A pandemic is a global disease outbreak. An influenza pandemic occurs when a new influenza virus emerges for which there is little or no immunity in the human population; begins to cause serious illness; and then spreads easily person-to-person worldwide. A worldwide influenza pandemic could have a major effect on the global economy, including travel, trade, tourism, food, consumption and eventually, investment and financial markets. Planning for pandemic influenza by business and industry is essential to minimize a pandemic's impact.
It is difficult to predict when the next influenza pandemic will occur or how severe it will be. Wherever and whenever a pandemic starts, everyone around the world is at risk. Countries might, through measures such as border closures and travel restrictions, delay arrival of the virus, but cannot stop it.
During a pandemic, transmission can be anticipated in the workplace, not only from patient to workers in health care settings, but also among co-workers in general work settings. A pandemic would cause high levels of illness, death, social disruption, and economic loss. Everyday life would be disrupted because so many people in so many places become seriously ill at the same time. Impacts could range from school and business closings to the interruption of basic services such as public transportation and food delivery.
Education and outreach are critical to preparing for a pandemic. Understanding what a pandemic is, what needs to be done at all levels to prepare for pandemic influenza, and what could happen during a pandemic helps us make informed decisions both as individuals and as a nation. Should a pandemic occur the public must be able to depend on its government to provide scientifically sound public health information quickly, openly and dependably. For additional information on pandemic influenza, see One-stop access to U.S. government avian and pandemic flu information.
How do I find out about employer responsibilities and workers' rights?
Workers have a right to a safe workplace. The law requires employers to provide their employees with safe and healthful workplaces. The OSHA law also prohibits employers from retaliating against employees for exercising their rights under the law (including the right to raise a health and safety concern or report an injury). For more information see www.whistleblowers.gov or Workers' rights under the OSH Act.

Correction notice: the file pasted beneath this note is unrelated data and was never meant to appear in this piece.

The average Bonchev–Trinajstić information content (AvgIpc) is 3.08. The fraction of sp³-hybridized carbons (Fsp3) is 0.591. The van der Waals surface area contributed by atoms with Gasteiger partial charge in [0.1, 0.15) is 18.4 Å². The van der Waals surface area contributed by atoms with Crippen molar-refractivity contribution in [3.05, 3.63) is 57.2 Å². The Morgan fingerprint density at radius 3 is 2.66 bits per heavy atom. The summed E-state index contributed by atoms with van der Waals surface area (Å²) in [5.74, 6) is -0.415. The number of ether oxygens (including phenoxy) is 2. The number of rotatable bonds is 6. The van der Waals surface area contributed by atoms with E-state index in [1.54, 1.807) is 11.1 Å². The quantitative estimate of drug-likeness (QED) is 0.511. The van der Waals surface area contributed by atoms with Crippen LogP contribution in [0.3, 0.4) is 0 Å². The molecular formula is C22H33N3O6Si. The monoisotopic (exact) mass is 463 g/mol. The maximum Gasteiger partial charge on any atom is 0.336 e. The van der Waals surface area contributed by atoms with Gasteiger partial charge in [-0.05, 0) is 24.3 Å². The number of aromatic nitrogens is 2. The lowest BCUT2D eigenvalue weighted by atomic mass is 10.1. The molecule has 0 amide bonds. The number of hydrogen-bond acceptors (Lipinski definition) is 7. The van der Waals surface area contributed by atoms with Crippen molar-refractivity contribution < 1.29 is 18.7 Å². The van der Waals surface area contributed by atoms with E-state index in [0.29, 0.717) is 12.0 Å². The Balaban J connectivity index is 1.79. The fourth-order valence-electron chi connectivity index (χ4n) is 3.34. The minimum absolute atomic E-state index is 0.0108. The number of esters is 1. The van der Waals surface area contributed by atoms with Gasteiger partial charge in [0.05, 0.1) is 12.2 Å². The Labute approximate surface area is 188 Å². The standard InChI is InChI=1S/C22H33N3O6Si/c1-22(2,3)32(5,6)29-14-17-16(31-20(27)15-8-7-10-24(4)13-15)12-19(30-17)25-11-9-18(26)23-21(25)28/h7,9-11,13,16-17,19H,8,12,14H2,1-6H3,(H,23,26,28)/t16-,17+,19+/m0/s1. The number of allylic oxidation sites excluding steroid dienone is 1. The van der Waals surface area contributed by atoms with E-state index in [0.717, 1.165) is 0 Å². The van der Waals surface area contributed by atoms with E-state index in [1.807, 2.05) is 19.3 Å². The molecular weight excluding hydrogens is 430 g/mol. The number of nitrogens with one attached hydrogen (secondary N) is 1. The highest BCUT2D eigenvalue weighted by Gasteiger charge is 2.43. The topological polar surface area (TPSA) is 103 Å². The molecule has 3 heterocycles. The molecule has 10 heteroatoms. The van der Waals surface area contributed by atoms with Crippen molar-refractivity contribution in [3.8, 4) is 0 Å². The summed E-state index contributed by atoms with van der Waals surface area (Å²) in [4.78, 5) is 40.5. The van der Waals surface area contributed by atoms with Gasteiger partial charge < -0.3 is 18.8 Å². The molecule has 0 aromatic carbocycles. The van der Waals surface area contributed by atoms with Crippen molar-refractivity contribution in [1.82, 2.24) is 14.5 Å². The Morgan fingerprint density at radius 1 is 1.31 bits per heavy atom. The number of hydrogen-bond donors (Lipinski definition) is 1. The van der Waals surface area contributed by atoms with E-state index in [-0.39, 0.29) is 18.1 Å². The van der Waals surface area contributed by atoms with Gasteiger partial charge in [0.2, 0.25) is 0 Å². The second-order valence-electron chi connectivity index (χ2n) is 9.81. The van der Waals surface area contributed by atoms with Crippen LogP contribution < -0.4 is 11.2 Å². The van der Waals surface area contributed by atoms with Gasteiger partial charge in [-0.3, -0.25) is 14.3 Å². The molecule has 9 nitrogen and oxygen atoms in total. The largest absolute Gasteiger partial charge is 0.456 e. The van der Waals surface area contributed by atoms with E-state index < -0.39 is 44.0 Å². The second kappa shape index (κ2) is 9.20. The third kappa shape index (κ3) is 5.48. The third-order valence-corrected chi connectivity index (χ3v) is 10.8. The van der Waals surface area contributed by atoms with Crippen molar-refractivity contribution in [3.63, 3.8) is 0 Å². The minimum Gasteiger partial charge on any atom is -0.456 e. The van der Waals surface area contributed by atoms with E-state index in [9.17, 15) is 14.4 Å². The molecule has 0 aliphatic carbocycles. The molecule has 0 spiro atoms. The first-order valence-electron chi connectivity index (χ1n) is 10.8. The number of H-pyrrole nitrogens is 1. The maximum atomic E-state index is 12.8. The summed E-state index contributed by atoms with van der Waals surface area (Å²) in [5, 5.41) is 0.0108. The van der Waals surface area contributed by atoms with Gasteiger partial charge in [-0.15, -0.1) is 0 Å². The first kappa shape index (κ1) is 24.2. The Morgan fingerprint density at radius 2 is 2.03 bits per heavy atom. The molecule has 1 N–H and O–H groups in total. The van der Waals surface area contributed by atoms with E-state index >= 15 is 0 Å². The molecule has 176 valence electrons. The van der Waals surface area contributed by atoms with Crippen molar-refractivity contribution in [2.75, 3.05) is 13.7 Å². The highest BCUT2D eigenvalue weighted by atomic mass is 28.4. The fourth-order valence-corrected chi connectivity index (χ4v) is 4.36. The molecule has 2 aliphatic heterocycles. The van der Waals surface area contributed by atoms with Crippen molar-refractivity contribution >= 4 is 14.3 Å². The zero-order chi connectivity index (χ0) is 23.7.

OSHA can help answer questions or concerns from employers and workers. To reach your regional or area OSHA office, go to the OSHA Offices by State webpage or call 1-800-321-OSHA (6742).
Small business employers may contact OSHA's free and confidential On-site Consultation program to help determine whether there are hazards at their worksites and work with OSHA on correcting any identified hazards. Consultants in this program from state agencies or universities work with employers to identify workplace hazards, provide advice on compliance with OSHA standards, and assist in establishing injury and illness prevention programs. On-site Consultation services are separate from enforcement activities and do not result in penalties or citations. To contact OSHA's free consultation service, go to OSHA's On-site Consultation web page or call 1-800-321-OSHA (6742) and press number 4.
Workers may file a complaint to have OSHA inspect their workplace if they believe that their employer is not following OSHA standards or that there are serious hazards. Workers can file a complaint with OSHA by calling 1-800-321-OSHA (6742), online via eComplaint Form, or by printing the complaint form and mailing or faxing it to the local OSHA area office. Complaints that are signed by a worker are more likely to result in an inspection.
If you think your job is unsafe or if you have questions, contact OSHA at 1-800-321-OSHA (6742). Your contact will be kept confidential. We can help. For other valuable worker protection information, such as Workers' Rights, Employer Responsibilities, and other services OSHA offers, visit OSHA's Workers' page.
- Guidance on Preparing Workplaces for an Influenza Pandemic (PDF). OSHA Publication 3327, (2007). Also available in Spanish*.
- Pandemic Influenza Preparedness and Response Guidance for Healthcare Workers and Healthcare Employers (PDF). OSHA Publication 3328, (2007).
- How to Protect Yourself in the Workplace during a Pandemic (PDF). OSHA QuickCard™ (Publication 3365), (2009).
- What Employers Can Do to Protect Workers from Pandemic Influenza (PDF). OSHA Fact Sheet, (May 2009).
- Healthcare Workplaces Classified as Very High or High Exposure Risk for Pandemic Influenza What to do to protect workers (PDF). OSHA Fact Sheet, (May 2009).
- Protect Yourself: Pandemic Flu Respiratory Protection (PDF). OSHA QuickCard™, (Publication 3366), (2009).
- Respiratory Infection Control: Respirators vs. Surgical Masks (PDF). OSHA Fact Sheet, (May 2009).
- Frequently Asked Questions on Pandemic Influenza Preparedness and Response Guidance for Healthcare Workers and Healthcare Employers. OSHA.
*Accessibility Assistance: Contact OSHA's Directorate of Technical Support and Emergency Management at (202) 693-2300 for assistance accessing PDF materials.
All other documents, that are not PDF materials or formatted for the web, are available as Microsoft Office® formats and videos and are noted accordingly. If additional assistance is needed with reading, reviewing or accessing these documents or any figures and illustrations, please also contact OSHA's Directorate of Technical Support and Emergency Management at (202) 693-2300.
**eBooks - EPUB is the most common format for e-Books. If you use a Sony Reader, a Nook, or an iPad you can download the EPUB file format. If you use a Kindle, you can download the MOBI file format.Back to Top